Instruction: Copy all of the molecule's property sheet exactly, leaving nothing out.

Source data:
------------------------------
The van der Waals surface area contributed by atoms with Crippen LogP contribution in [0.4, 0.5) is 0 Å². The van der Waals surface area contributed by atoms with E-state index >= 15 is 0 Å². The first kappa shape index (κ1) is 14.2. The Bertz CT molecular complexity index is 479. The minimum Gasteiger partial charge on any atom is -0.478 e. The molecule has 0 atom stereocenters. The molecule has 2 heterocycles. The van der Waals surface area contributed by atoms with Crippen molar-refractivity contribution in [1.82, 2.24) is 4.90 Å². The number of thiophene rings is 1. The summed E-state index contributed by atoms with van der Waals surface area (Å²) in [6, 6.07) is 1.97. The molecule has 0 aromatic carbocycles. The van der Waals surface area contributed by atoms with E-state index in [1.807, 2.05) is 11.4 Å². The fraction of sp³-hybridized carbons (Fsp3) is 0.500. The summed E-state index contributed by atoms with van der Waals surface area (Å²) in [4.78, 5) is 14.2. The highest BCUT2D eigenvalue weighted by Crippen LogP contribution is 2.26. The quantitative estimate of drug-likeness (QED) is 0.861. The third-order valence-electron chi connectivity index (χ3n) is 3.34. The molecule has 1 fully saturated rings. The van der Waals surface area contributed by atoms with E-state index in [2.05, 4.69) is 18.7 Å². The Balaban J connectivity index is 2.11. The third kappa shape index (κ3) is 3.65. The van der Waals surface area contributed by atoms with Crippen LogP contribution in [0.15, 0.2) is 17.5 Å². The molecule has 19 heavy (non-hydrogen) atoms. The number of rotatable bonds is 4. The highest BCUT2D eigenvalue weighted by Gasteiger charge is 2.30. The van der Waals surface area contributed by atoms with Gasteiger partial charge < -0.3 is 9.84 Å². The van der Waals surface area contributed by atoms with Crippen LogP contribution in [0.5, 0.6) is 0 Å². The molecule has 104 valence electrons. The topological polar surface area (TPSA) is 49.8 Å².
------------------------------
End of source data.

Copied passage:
The van der Waals surface area contributed by atoms with Crippen LogP contribution in [0.4, 0.5) is 0 Å². The van der Waals surface area contributed by atoms with E-state index >= 15 is 0 Å². The first kappa shape index (κ1) is 14.2. The Bertz CT molecular complexity index is 479. The minimum Gasteiger partial charge on any atom is -0.478 e. The molecule has 0 atom stereocenters. The molecule has 2 heterocycles. The van der Waals surface area contributed by atoms with Crippen molar-refractivity contribution in [1.82, 2.24) is 4.90 Å². The number of thiophene rings is 1. The summed E-state index contributed by atoms with van der Waals surface area (Å²) in [6, 6.07) is 1.97. The molecule has 0 aromatic carbocycles. The van der Waals surface area contributed by atoms with E-state index in [1.807, 2.05) is 11.4 Å². The fraction of sp³-hybridized carbons (Fsp3) is 0.500. The summed E-state index contributed by atoms with van der Waals surface area (Å²) in [4.78, 5) is 14.2. The highest BCUT2D eigenvalue weighted by Crippen LogP contribution is 2.26. The quantitative estimate of drug-likeness (QED) is 0.861. The third-order valence-electron chi connectivity index (χ3n) is 3.34. The molecule has 1 fully saturated rings. The van der Waals surface area contributed by atoms with E-state index in [2.05, 4.69) is 18.7 Å². The Balaban J connectivity index is 2.11. The third kappa shape index (κ3) is 3.65. The van der Waals surface area contributed by atoms with Crippen LogP contribution in [0.15, 0.2) is 17.5 Å². The molecule has 19 heavy (non-hydrogen) atoms. The number of rotatable bonds is 4. The highest BCUT2D eigenvalue weighted by Gasteiger charge is 2.30. The van der Waals surface area contributed by atoms with Gasteiger partial charge < -0.3 is 9.84 Å². The van der Waals surface area contributed by atoms with Crippen LogP contribution in [0.5, 0.6) is 0 Å². The molecule has 104 valence electrons. The topological polar surface area (TPSA) is 49.8 Å².